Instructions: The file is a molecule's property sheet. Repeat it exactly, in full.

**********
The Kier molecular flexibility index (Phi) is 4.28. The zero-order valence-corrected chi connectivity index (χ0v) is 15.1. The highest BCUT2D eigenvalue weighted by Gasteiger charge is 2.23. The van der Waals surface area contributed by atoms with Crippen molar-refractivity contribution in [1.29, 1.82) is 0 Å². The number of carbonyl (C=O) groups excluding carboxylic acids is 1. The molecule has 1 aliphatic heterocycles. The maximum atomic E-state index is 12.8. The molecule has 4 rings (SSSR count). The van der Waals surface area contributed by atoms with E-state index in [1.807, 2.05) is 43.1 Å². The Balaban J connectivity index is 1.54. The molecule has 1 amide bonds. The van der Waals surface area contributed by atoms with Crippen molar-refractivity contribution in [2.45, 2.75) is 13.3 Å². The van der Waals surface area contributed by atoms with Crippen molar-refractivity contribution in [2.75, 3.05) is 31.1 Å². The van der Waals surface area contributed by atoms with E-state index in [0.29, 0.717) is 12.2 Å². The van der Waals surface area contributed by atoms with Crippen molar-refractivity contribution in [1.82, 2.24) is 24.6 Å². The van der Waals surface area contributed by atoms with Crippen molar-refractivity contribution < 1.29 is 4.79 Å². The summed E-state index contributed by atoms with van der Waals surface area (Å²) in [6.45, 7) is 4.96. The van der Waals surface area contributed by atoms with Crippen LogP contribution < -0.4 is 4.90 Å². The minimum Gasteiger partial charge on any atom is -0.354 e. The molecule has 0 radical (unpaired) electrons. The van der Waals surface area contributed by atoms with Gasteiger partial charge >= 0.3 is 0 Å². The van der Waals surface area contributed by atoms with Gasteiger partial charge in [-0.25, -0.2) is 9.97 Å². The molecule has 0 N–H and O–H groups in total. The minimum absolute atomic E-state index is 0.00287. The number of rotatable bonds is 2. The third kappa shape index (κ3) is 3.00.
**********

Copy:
The Kier molecular flexibility index (Phi) is 4.28. The zero-order valence-corrected chi connectivity index (χ0v) is 15.1. The highest BCUT2D eigenvalue weighted by Gasteiger charge is 2.23. The van der Waals surface area contributed by atoms with Crippen molar-refractivity contribution in [1.29, 1.82) is 0 Å². The number of carbonyl (C=O) groups excluding carboxylic acids is 1. The molecule has 1 aliphatic heterocycles. The maximum atomic E-state index is 12.8. The molecule has 4 rings (SSSR count). The van der Waals surface area contributed by atoms with E-state index in [1.807, 2.05) is 43.1 Å². The Balaban J connectivity index is 1.54. The molecule has 1 amide bonds. The van der Waals surface area contributed by atoms with Crippen molar-refractivity contribution in [2.45, 2.75) is 13.3 Å². The van der Waals surface area contributed by atoms with Crippen molar-refractivity contribution in [2.75, 3.05) is 31.1 Å². The van der Waals surface area contributed by atoms with E-state index in [0.29, 0.717) is 12.2 Å². The van der Waals surface area contributed by atoms with Crippen molar-refractivity contribution in [1.82, 2.24) is 24.6 Å². The van der Waals surface area contributed by atoms with Crippen molar-refractivity contribution < 1.29 is 4.79 Å². The summed E-state index contributed by atoms with van der Waals surface area (Å²) in [6.45, 7) is 4.96. The van der Waals surface area contributed by atoms with Crippen LogP contribution < -0.4 is 4.90 Å². The minimum Gasteiger partial charge on any atom is -0.354 e. The molecule has 0 radical (unpaired) electrons. The van der Waals surface area contributed by atoms with Gasteiger partial charge >= 0.3 is 0 Å². The van der Waals surface area contributed by atoms with Gasteiger partial charge in [-0.25, -0.2) is 9.97 Å². The molecule has 0 N–H and O–H groups in total. The minimum absolute atomic E-state index is 0.00287. The number of rotatable bonds is 2. The third kappa shape index (κ3) is 3.00.